(c) Copper rods with phorphorus.
(d) Rods of same metal containing some silicon.

Filler metal composition should be same as that of the material to be welded.

Sometimes additional alloying elements are added to them to improve mechanical
properties of weldment.
5.2.2 Flux
Flux is a substance which is nearly inert at room temperature, but which becomes
strongly reducing at elevated temperatures, preventing the formation of metal
The role of flux is typically dual: dissolving of the oxides on the metal surface,
which facilitates wetting by molten metal, and acting as an oxygen barrier by
coating the hot surface, preventing its oxidation.
Before performing any welding process, the base metal must be cleaned form
impurities such as oxide because this will weaken the weldment. Flux is used to
convert the oxides and nitrides to slag that can be removed from welding zone
Fluxes come in the form of a paste, powder, or liquid. Typical flux : SiO2, TiO2,
FeO, MgO, Al2O3
Flux can be supplied through coating of electrode or coating on filler metal or
Different fluxes are used for welding of different metals. For the welding of
copper and its alloy sodium nitrate, sodium carbonates are used as flux. For
welding of aluminum or its alloy chloride of sodium, potassium, lithium or
barium are used.

Figure 3 : Flux used in shielded metal arc welding: (a) overall process; (b) welding area

5.2.3 Electrode
Electrode is a metal rod which conducts a current from the electrode holder to the
base metal. Used in electric arc welding.
Two types of electrode :Consumable ; Non consumable
A) Consumable electrode
Consumable electrodes not only used as a conductor for the electrical current, but
it provides the source of the filler metal in arc welding.
These electrodes are available in two principal forms of wire and rods (also called
These electrodes are available in two principal forms: rods (also called sticks) and
Welding rods are typically 225 to 450 mm (918 in.) long and 9.5 mm (3/8 in.)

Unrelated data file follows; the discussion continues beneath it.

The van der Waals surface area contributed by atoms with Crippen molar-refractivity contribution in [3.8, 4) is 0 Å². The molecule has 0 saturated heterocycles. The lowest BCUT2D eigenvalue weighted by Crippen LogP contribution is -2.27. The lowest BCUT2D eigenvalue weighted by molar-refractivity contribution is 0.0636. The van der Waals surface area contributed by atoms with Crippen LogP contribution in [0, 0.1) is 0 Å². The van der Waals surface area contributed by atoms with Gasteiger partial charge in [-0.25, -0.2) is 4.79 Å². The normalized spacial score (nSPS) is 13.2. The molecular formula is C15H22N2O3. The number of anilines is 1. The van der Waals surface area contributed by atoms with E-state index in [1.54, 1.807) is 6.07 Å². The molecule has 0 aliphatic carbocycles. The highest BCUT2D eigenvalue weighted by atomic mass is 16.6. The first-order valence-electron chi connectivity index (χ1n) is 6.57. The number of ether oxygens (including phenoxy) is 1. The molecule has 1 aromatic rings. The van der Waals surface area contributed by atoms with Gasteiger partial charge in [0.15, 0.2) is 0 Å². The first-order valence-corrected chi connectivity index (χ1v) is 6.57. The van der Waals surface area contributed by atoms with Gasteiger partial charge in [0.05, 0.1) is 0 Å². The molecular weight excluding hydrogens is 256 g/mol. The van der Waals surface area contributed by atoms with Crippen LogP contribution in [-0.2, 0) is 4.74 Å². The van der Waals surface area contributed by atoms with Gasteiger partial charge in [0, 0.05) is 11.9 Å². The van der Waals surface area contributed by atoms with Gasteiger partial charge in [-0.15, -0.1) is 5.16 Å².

or less in diameter.
The problem with consumable welding rods, at least in production welding
operations, is that they must be changed periodically, reducing arc time of the
Consumable weld wire has the advantage that it can be continuously fed into the
weld pool from spools containing long lengths of wire, thus avoiding the frequent
interruptions that occur when using welding sticks.
In both rod and wire forms, the electrode is consumed by the arc during the
welding process and added to the weld joint as metal.

Figure 4 : Shielded metal arc welding process (consumable electrode)

Figure 5 : Various welding electrodes and an electrode holder

Consumable electrodes can further be classified into two categories :
i) Coated electrode
The most popular arc welding electrodes.
No additional filler metal and flux are required with them.
Purposes of electrodes coating : It forms a gas shield to prevent impurities in
the atmosphere from getting into the weld and form separable slag from metal
ii) Bare electrode
Rarely used (only in MIG)
Simple rods made of filler metal with no coating over them.
Flux is required additionally.
B) Nonconsumable electrode
Only used as a conductor for the electrical current.
Electrode is made of tungsten which resist melting by the arc.
A nonconsumable electrode is gradually depleted during the welding process.
For arc welding processes that utilize nonconsumable electrodes, any filler metal